The Love Experiment
The Love Experiment
2022 • Canada
Humans crave in-person connection, yet almost 50% of our daily interaction is now via a screen. COVID-19 has made things even worse. About 3 billion people are in lockdown around the world as we speak, with daily screen-time shooting through the roof. In a global first, we attempt to reconnect the world in an authentic uplifting social experiment – grounded in hard science. The Love Experiment: a traveling lab that invites total strangers to bare their soul and experience real connection - whatever their backgrounds, beliefs and world views.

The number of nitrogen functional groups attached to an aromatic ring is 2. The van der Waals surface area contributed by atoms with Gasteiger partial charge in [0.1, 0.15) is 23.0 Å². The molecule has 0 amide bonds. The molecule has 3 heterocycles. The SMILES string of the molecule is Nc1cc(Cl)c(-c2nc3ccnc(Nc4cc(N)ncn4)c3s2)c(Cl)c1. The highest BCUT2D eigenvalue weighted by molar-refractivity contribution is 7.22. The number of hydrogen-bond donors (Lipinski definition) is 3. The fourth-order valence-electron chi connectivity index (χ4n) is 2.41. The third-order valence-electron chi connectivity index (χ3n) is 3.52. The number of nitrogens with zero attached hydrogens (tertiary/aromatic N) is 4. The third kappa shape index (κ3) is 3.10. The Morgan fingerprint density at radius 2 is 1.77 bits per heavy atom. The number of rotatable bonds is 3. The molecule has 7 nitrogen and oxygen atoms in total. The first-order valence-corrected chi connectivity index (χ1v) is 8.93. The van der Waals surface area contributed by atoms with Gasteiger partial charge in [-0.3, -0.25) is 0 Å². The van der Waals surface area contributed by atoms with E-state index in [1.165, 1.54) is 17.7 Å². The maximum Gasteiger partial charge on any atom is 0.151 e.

The Love Experiment series is based on a groundbreaking 1996 study led by Science psychology academic Dr Arthur Aron. This study is commonly referred to as the ‘36 Questions’ experiment. The powerful results: – Over the course of 45 minutes, these 36 questions significantly increase intimacy between strangers in the vast majority of cases. – The majority of participants from the original experiments back in the 90s rated their stranger “as close as the average relationship in their lives”. – One couple who did the first experiment in 1996 got married 6 months later. They’re still together. – Almost 20 years later, New York Times writer Mandy Lee Catron did the experiment herself with a platonic male friend in 2015 and they subsequently fell in love. They’re still together. Mandy has also delivered a TED talk since. Dr Aron has granted us his permission to feature this study in The Love Experiment.We believe this show offers a solution the world needs now more than ever. The proposal is simple. What if we stripped our participants of the apps, devices and screens – for one hour on one day – and plunged them into the science of human connection? Could Dr Aron’s experiment hold the key to building their muscle for authentic connection and maybe even finding The One? We discover the answer by inviting our selected bunch of ‘digitally naked’ singletons, in search of true love, to subject their willing hearts and minds to the famous ‘36 Questions’ experiment.